There was no hesitation when we asked Menasche if his cross-country journey that spawned his book was, in fact, a fearless journey.
"Not in the least -- completely the opposite," he told us. "I was going to see people I hadn't seen in 15 or 16 years, in cities I had never been in while blind, crippled, and alone. And this is all in the winter."
But easy or not, Menasche did it. With only half a brain, half a body, and nearly no vision, Menasche landed a book deal. A year after that, Warner Bros. bought the movie rights to The Priority List: A Teacher's Final Quest to Discover Life's Greatest Lessons. Steve Carell was picked to play Menasche in the film.
R.I.P. David Menasche. Beloved teacher. A man who changed lives.
— Steve Carell (@SteveCarell) November 20, 2014
Menasche's attitude toward the film was one of hesitant optimism. The lack of creative control was something that obviously troubled him.
"It's been a little bit nerve-wracking, to be honest. Because I have very little say over what this movie will ultimately be," Menasche said.
What he does want it to ultimately be is a message of inspiration, though not necessarily wrapped in a shiny, smiling package. Menasche hopes the movie will take on a darker, more realistic tone. An angle he originally envisioned for his book but was thwarted by the publishers.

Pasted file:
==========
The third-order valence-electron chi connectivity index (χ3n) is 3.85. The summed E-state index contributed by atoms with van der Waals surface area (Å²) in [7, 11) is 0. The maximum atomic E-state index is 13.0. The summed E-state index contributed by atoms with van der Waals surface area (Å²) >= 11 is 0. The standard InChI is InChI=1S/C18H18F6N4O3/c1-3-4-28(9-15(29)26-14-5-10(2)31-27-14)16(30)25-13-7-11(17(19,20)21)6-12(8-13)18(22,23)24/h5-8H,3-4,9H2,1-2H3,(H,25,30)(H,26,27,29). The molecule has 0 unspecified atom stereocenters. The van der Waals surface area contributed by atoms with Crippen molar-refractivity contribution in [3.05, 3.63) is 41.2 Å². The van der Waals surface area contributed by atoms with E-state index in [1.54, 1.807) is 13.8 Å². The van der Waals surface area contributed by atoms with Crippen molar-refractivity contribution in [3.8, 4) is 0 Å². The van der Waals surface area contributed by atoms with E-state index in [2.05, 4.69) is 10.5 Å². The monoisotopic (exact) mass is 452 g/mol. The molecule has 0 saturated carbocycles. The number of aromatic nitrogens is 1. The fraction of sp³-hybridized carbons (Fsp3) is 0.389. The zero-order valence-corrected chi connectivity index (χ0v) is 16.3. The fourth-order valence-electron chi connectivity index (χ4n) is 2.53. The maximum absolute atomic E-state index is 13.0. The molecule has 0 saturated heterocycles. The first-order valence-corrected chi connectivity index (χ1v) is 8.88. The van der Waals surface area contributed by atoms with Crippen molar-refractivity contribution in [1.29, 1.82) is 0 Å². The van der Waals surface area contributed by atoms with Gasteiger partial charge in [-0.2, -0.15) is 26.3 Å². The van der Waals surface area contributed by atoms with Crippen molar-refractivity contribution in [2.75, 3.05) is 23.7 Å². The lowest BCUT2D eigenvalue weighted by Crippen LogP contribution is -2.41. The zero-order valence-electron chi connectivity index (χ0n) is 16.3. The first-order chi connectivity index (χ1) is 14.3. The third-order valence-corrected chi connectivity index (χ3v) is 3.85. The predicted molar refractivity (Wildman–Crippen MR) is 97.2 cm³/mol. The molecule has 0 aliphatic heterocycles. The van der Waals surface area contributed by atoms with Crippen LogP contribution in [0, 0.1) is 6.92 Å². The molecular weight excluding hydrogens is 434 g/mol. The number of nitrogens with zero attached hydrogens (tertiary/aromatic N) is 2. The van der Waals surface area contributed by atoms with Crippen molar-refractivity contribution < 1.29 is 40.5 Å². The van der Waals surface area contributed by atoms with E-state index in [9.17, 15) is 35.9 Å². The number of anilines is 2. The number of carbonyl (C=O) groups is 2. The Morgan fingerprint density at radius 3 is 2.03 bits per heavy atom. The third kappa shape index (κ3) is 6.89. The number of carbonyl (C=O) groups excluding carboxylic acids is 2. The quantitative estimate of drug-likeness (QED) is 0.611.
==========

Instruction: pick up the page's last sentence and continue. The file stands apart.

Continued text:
Though, he does have some other notes.
"I told them, look, if you guys want to fictionalize anything, make me look tall."
He was content to learn Steve Carell is five-foot-eight. "That's four extra inches. I'll take it."
David Menasche's final month on Earth wasn't much different from any other one in the past eight years. He was excited about his work with the nonprofit charity Voices Against Brain Cancer. He had found a new passion for public speaking and couldn't wait for his Ted Talk. He was setting goals and surely would have accomplished them had he had the time.
When Menasche picked up the phone to talk to us and we asked him how he was doing, he calmly said, "I'm doing well. I can't complain." But he easily could have. If anyone could complain, it was David. And that was what made him so remarkable. It's the reason Hollywood is investing quite a lot of money to turn his story into a movie.
How does one continue living when shown your own expiration date?
David Menasche never pretended he didn't see it. It just never stopped him from doing the things that he wanted.
Because of that, his expiration date turned into more of a "best by" date, and David Menasche lived when he was supposed to die.
"To paraphrase Nietzsche, a person who has a why to live can always figure out a how," Menasche said. "For me, my why was my classroom -- my students. I genuinely cared about them and wanted to be there for them and help them. And I knew I was going to feel just as sick if I stayed at home."
You can purchase a copy of The Priority List: A Teacher's Final Quest to Discover Life's Greatest Lessons here.